Security best practices for handling tokens and credentials

Good security practice has told us we should not hardwire credentials into plain text files, as anyone can look at the file and get sensitive credentials. If you commit to Github a configuration file or code which contains a string that looks like a security token for a service Github knows about, they will flag it with the service provider. When Slack is told and decides it is a valid token, then be assured that they will revoke the token. 

So how do we address such a problem? Depending on your circumstances, a couple options include:

  • Set the sensitive credentials into environment variables with a limited session scope -- the environment variable can be configured several ways, such as using tools like Che and Puppet to set up the values from a key store.
  • Embed into the application the means to access a Keystore or a common security secrets management solution such as Hashicorp Vault.

While the configuration files may not look like it based on what we have seen so far, we can achieve both of these approaches within a Fluentd configuration file as Fluentd allows us to embed Ruby fragments into the configuration. This doesn't mean we need to immediately learn Ruby. For the first of these approaches, we just need to understand a couple of basic patterns. The approach of embedding calls to Vault is more challenging, so we'll address that when we talk about custom plugin development.

The notation to embed the Ruby code is to prefix the Ruby code with "#{ and close it with }". Ruby's core language provides us with a core set of classes and static operations, giving a lot of access to information such as environment variables.  Environment variables can be accessed using the ENV class ( So, if we created an environment variable called slack-token, rather than including the token directly in the configuration, we could replace the setting of the attribute with the following:

   token "{ENV["slack-token"]}"

Externalizing Slack configuration attributes: An exercise

Exercise: Set up your environment so that you have an environment variable called SlackToken which is set to hold the token you have previously obtained. Then customize Chapter4/Fluentd/rotating-file-read-slack-out.conf to use the environment variable, and re-run the example setup with the commands:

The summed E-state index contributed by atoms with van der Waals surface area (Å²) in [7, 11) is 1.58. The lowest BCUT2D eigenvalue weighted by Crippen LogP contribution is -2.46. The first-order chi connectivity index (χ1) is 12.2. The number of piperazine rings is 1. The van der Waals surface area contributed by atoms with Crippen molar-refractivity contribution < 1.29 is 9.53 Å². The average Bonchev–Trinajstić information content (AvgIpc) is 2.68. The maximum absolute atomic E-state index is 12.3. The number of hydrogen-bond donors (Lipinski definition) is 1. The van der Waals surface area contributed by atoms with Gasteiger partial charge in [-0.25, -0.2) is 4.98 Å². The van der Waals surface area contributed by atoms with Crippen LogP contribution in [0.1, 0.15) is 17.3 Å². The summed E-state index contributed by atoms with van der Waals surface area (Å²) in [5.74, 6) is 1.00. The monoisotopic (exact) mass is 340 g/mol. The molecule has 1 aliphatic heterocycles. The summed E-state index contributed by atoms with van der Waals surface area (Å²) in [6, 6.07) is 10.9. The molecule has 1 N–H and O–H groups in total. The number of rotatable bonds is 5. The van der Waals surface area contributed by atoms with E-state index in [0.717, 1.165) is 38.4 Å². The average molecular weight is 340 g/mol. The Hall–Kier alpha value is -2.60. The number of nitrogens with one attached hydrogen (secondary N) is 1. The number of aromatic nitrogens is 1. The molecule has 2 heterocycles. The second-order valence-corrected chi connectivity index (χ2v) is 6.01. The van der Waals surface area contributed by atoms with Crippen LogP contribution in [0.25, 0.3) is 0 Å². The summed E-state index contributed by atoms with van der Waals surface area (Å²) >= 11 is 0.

• fluentd -c Chapter4/Fluentd/rotating-file-read-slack-out.conf
  • groovy LogSimulator.groovy Chapter4/SimulatorConfig/ ./TestData/small-source.txt

Confirm that log events are arriving in Slack.

The right tool for the right job

The first chapter of the book Unified Logging with Fluentd highlights the issue of different people wanting to use different tools for a range of reasons, such as:

  • To perform log analytics, as different tools have different strengths and weaknesses;
  • Multi-cloud, so specialist teams (and cost considerations of network traffic) mean using different cloud vendor tools.
  • Decisions influenced individual preferences and politics -- previous experience, etc.

As we have illustrated, Fluentd can support a lot of social platforms and protocols. Of course, this wouldn't be the only location for log events to be placed. One of the core types of destination is a log analytics tool or platform. Fluentd has a large number of plugins to feed log analytics platforms. In addition to the two we initially mentioned, other major solutions that can be easily plugged in include:

  • Azure Monitor
  • Graphite
  • Elasticsearch
  • Cloudwatch
  • Google Cloud (Stackdriver)
  • Sumologic
  • Logzio
  • Oracle Log Analytics

We can also send logs to a variety of data storage solutions, either to hold for later use or perform data analytics with -- for example:

  • Postgres, InfluxDB, MySQL, Couchbase, DynamoDB, AeroSpike, SQL Server, Cassandra;
  • Kafka, AWS Kenesis (time series store, event streaming); and
  • Storage areas such as AWS S3, Google Cloud Storage, Google BigQuery, WebHDFS.

So, the question becomes, what are your needs and which tool(s) is the best fit? If your requirements change over time, then you add or remove your targets as needed. Changing the technology is probably going to raise more challenging questions about what to do with existing log events, not how to get the data into the solution.

About the author
Phil Wilkins has spent over 25 years in the software industry. He works as a technology evangelist for Capgemini, specializing in cloud integration, APIs and related technologies. Phil is TOGAF certified, and recognized by Oracle as an Ace Director (independent technology advocate) for his contributions to the integration and PaaS community.